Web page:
Salamis

Some 1.5 hour drive from the Pine Grove Villa. Shaded beneath a forest of acacias, the ancient city of Salamis dozes under the Levantine sun. Excavations at Cyprus' most important archaeological site have yet to gather steam and much of the city still lies undiscovered beneath the sand dunes.

For anyone interested in antiquity, Salamis a treasure-trove of Roman and Byzantine remains; where visitors can explore crumbling basilicas, royal tombs and wander along classical colonnades which have stood undisturbed for centuries. Once you've had your cultural fill there's a lovely beach on the Karpraz nearby where it's possible to camp for the night.

Salamis Bay is the unexpected highlight of many people's trip to Cyprus and you'll need a whole afternoon to really do it justice. From the car park it's a 15-minute walk to the ruins, so bring a decent pair of walking shoes and a bottle of water. One and a half millennia of neglect means the whole area is unprotected from the elements and the site is much as it was when Arab raiders last ravaged it.

Many of the obvious artefacts have been looted or damaged, but what remains is impressive and the fine Roman amphitheatre occasionally hosts the odd musical or theatrical performance.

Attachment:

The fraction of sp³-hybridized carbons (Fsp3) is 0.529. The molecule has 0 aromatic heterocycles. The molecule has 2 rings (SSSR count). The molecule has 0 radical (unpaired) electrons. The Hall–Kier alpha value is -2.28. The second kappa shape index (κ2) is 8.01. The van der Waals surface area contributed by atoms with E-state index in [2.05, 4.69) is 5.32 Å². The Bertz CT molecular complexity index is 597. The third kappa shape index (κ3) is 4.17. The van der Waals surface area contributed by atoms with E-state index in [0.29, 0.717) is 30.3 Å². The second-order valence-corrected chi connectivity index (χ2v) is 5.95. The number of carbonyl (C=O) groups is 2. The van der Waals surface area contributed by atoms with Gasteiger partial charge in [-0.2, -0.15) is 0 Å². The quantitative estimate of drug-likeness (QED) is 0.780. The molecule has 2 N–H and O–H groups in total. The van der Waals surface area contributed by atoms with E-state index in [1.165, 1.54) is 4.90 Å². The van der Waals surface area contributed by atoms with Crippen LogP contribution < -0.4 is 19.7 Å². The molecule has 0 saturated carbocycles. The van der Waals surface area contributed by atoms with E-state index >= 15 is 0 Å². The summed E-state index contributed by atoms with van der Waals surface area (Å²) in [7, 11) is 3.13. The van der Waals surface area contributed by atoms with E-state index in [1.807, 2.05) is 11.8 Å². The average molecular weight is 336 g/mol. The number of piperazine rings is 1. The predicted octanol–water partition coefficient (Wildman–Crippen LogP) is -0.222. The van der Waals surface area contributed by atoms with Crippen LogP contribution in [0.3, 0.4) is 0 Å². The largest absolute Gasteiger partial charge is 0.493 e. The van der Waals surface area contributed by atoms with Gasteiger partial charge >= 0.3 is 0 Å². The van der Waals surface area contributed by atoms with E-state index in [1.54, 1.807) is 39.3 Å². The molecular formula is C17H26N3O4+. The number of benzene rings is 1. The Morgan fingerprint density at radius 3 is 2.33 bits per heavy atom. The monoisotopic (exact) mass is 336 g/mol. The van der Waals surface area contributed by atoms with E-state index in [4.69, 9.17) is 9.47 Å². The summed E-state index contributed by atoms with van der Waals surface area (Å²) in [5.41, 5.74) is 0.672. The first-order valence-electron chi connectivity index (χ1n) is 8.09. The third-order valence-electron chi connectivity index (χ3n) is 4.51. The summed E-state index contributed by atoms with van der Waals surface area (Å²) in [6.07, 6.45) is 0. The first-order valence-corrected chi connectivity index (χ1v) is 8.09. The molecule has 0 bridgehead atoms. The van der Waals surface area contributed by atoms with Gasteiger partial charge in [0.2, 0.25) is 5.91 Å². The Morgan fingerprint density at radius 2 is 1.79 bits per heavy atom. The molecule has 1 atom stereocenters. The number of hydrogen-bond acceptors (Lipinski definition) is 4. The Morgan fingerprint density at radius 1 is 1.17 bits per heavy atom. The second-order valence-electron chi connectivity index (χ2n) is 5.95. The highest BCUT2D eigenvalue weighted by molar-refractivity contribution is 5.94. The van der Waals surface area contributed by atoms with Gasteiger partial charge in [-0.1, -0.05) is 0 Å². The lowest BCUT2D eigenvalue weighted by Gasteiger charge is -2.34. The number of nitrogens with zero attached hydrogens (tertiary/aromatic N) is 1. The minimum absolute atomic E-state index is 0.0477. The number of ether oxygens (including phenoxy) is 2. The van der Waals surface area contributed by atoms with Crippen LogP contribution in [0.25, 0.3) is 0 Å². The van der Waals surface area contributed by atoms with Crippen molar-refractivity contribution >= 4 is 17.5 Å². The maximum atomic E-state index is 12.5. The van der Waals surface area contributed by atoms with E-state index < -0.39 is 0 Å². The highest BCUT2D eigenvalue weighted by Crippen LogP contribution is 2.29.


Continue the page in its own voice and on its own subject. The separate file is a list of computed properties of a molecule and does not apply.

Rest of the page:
As the sun sets it's easy to imagine Salamis as it was thousands of years ago, and as night falls you get the eerie feeling that you're surrounded by spirits from the city's turbulent past returning in search of long-forgotten friends.

Salamis The History

Salamis was founded by the Trojan hero Teucer having been exiled from Greece by his father King Telamon. The fledgling settlement quickly grew to become the greatest Cypriot city-kingdom and a key player in the complicated wars of the Hellenic period. In the 5 th century BC Salamis' most famous native-son Evagoras united the 10 Cypriot city-states in a federation that fought the Persian Empire to a standstill.

The Romans established Salamis as the capital of Cyprus and it remained the main commercial centre through the early Christian and Byzantine era. However, the city was to suffer a melancholy fate, with a combination of seismic activity and Arab piracy bringing it to its knees. Later the harbour began to silt up and Salamis was abandoned. This is just another reason why Northern Cyprus is the perfect holiday destination.

Where to go and what to do.